My favorite thing about painting is making something look realistic. I’ve never even attempted an abstract painting. I have too much fun solving paint puzzles. When you’re a self-taught artist, that’s what they are – puzzles.
How do you get a flat, non-descript star to “pop” and look like you could feel the ridges and crevices?
“Pop” was my husband’s word. When I started painting 17 years ago, I spent nearly every evening after work painting into the wee hours. Experimenting with darks and lights, shades and tints.
Thinking I had solved the puzzle with, say, greys, I’d get up from the little drop-down table Marlon had made me to wash my brushes before going to bed. He’d walk over to the corner to check out my progress, every night. But he’d never utter a word.
ahem. What do you think, I’d ask, eager for his approval.
“Almost. You’re almost there. It doesn’t ‘pop’ yet.”
He drove me nuts, but he was usually right. The next night I’d start in again, lights, darks. Paint over it and start again. Scared to death to use pure white or true black. But eventually I crossed that bridge too.
And eventually Marlon would approve with a slight nod. Oh, he rarely told me to my face how talented he thought I was. Behind my back? Now that was a different story. He was my “walking billboard”. Only on those I-wanna-rip-this-painting-to-shreds days would he sit me down and give me encouragement.
It was just the way he was.
Maybe that’s why I like teaching so much. Maybe it’s why I like to encourage people who think they can’t paint. I don’t know why, but I’m just as passionate about teaching as I am about solving puzzles.
Which works out nicely, because that makes painting a three dimensional star really easy!
Start by tracing a star pattern and then basecoating it. I used a dollar store ornament as a template and a chestnut brown paint.
When the paint is dry, use a ruler to mark the mid point of each . . . star part. Sorry, I took the bare minimum in science so I have no idea what the pointy-arm-thingies are called. Just line up the end point towards the center.
You don’t need a precise center point on this, ok? Just in case you’re some sort of math whiz, like my brother, or something. Just line the ruler in the middle of a star point and draw a line into the center.
After you do all five points the draw lines from all five inner corners too.
Now, highlight from each point to the center. You might think you’d want to use a liner brush to get a fine line. Don’t. You don’t need precise line.
I use a flat (rectangular) brush with a dab of paint on one corner. (Yes, I’ll be making videos to show you these techniques. Soon.) If you get some uneven parts, that’s fine. It’ll actually look more realistic that way.
All five points highlighted towards the center.
I’m also playing around with a candle flame ‘halo’ on this painting. I’ll let you know later how those turn out.
For the rest of the highlighting, start with the lines from the inner corners of the star, using a dab of paint on a flat brush again. You can see where I added areas of highlighting to other parts of the star.
To determine where to put the highlighting I just looked at the dollar store star ornament. If you don’t happen to have one, just follow this pic.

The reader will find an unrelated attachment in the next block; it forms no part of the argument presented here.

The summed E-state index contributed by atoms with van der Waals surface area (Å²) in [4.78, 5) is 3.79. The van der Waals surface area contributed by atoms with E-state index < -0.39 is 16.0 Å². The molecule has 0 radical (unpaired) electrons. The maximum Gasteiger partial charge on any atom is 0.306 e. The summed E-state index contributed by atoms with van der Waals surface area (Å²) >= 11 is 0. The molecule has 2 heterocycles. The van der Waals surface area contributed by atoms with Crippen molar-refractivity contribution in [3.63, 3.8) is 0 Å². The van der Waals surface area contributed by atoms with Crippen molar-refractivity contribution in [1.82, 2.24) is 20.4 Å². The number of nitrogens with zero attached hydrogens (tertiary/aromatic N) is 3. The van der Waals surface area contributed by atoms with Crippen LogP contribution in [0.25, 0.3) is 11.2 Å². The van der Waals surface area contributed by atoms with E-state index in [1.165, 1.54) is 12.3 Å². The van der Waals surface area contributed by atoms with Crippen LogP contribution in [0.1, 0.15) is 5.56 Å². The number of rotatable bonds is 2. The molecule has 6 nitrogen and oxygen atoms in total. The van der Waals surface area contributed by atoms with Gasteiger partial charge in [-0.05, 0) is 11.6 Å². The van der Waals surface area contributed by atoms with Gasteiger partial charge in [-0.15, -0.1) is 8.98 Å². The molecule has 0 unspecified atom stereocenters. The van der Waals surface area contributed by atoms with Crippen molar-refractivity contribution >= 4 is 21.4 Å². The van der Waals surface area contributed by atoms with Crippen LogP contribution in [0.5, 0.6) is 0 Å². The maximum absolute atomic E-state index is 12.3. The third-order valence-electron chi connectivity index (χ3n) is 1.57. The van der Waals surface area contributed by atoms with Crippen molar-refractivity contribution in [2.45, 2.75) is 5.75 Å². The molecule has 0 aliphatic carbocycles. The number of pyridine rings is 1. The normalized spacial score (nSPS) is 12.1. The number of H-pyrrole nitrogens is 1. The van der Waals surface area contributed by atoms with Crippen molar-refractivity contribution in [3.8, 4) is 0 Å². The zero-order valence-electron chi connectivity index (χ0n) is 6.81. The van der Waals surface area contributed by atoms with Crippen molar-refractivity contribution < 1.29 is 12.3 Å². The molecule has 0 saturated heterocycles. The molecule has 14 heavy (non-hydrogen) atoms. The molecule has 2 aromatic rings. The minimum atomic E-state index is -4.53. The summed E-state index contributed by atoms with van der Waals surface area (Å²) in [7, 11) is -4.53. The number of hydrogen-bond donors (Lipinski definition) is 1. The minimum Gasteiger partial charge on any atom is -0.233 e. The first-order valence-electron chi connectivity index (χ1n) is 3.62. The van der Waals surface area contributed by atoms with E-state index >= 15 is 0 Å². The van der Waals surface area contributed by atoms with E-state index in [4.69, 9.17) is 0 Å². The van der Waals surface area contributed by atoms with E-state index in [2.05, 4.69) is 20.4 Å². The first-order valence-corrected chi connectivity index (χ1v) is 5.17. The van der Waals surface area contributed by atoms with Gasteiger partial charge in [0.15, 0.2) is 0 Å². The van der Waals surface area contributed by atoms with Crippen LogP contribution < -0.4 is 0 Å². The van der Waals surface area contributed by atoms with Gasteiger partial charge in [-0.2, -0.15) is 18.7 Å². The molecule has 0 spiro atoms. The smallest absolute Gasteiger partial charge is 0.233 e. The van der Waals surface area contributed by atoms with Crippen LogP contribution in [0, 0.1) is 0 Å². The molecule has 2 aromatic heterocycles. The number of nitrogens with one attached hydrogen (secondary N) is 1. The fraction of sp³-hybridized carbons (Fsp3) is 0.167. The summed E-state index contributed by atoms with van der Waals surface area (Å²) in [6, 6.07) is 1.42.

Oh, by the way, I used a light yellow. It looks like white, but it’s a bit softer. White would work just fine though.
This is just a close up so you can see there’s no real “method” to apply the highlighting. Just dab the paint on there.
To shade the star, take a deep brown and lightly apply to the areas opposite the highlighting. Especially on the inner corner lines. See how the shading makes those areas look more recessed? I didn’t shade the lines from the points as much because I wanted those to be prominent so the shading is further away from the line, into the body.
Play around with it. Highlight, then add shading. Let it dry and take a few steps back to see how it looks. Trust me, I could spend hours doing this. It’s so much fun to what affect a little more or a little less will make.
After your shading and highlights are dry, take the basecoat color and repaint the star.
All of your work will still show through, especially when the topcoat is fully dry.
Now, you could stop there, or add a little more highlights, and call it finished. But this is for a Christmas painting with other metallic gold accents, so I made this a gold star.
Have you played around with metallic paint much? Of course it’s great to get an all-over gold look, but I didn’t want to lose the dimension on this star.
When painting gold over the shaded parts, you don’t want a heavily loaded brush. In fact, you want a very light touch. So you can either use a fairly damp brush and pick up the gold or almost a dry-brush effect.
Boy, it’d be so much easier to show you this in videos instead of trying to explain it. Get ready for loads of videos in 2013, ok?
Moving on. For the highlighted areas, you do want a heavily loaded brush. Remember, wherever you first apply paint to a painting will be the heaviest area. In this case, that would be on the lines along the star points.
Metallic crafts paints tend to flow really easily, which is nice because after you apply it to the highlighted areas you can continue spreading it to the rest of the star without reloading your brush a lot.
So you wind up with a dimensional gold star.
Cool, huh? Do you see why shading & highlighting is my favorite part of painting? Absolutely love seeing something “pop”.
I think my husband was a pretty good teacher. In his own way, that is.
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